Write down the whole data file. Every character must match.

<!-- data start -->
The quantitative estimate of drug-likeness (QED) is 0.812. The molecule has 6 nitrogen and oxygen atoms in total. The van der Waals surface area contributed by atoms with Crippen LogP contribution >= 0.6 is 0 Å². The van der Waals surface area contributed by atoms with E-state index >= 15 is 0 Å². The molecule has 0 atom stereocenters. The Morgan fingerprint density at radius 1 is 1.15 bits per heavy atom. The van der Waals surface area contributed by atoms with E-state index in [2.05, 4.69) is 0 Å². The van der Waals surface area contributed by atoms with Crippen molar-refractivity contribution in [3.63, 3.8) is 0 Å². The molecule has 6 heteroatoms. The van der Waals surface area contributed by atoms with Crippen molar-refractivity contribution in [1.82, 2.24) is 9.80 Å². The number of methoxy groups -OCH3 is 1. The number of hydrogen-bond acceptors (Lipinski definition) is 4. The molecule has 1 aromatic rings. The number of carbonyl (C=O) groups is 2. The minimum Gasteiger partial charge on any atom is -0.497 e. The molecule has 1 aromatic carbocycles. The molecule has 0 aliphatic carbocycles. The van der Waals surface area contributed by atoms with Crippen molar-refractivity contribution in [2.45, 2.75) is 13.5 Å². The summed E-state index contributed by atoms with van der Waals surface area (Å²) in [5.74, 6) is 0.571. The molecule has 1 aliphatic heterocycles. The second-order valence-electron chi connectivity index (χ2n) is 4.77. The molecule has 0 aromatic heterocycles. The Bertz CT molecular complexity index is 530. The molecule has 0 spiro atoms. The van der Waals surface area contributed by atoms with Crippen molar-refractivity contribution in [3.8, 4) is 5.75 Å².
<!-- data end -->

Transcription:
The quantitative estimate of drug-likeness (QED) is 0.812. The molecule has 6 nitrogen and oxygen atoms in total. The van der Waals surface area contributed by atoms with Crippen LogP contribution >= 0.6 is 0 Å². The van der Waals surface area contributed by atoms with E-state index >= 15 is 0 Å². The molecule has 0 atom stereocenters. The Morgan fingerprint density at radius 1 is 1.15 bits per heavy atom. The van der Waals surface area contributed by atoms with E-state index in [2.05, 4.69) is 0 Å². The van der Waals surface area contributed by atoms with Crippen molar-refractivity contribution in [3.63, 3.8) is 0 Å². The molecule has 6 heteroatoms. The van der Waals surface area contributed by atoms with Crippen molar-refractivity contribution in [1.82, 2.24) is 9.80 Å². The number of methoxy groups -OCH3 is 1. The number of hydrogen-bond acceptors (Lipinski definition) is 4. The molecule has 1 aromatic rings. The number of carbonyl (C=O) groups is 2. The minimum Gasteiger partial charge on any atom is -0.497 e. The molecule has 1 aromatic carbocycles. The molecule has 0 aliphatic carbocycles. The van der Waals surface area contributed by atoms with Crippen molar-refractivity contribution in [2.45, 2.75) is 13.5 Å². The summed E-state index contributed by atoms with van der Waals surface area (Å²) in [5.74, 6) is 0.571. The molecule has 1 aliphatic heterocycles. The second-order valence-electron chi connectivity index (χ2n) is 4.77. The molecule has 0 aromatic heterocycles. The Bertz CT molecular complexity index is 530. The molecule has 0 spiro atoms. The van der Waals surface area contributed by atoms with Crippen molar-refractivity contribution in [3.8, 4) is 5.75 Å².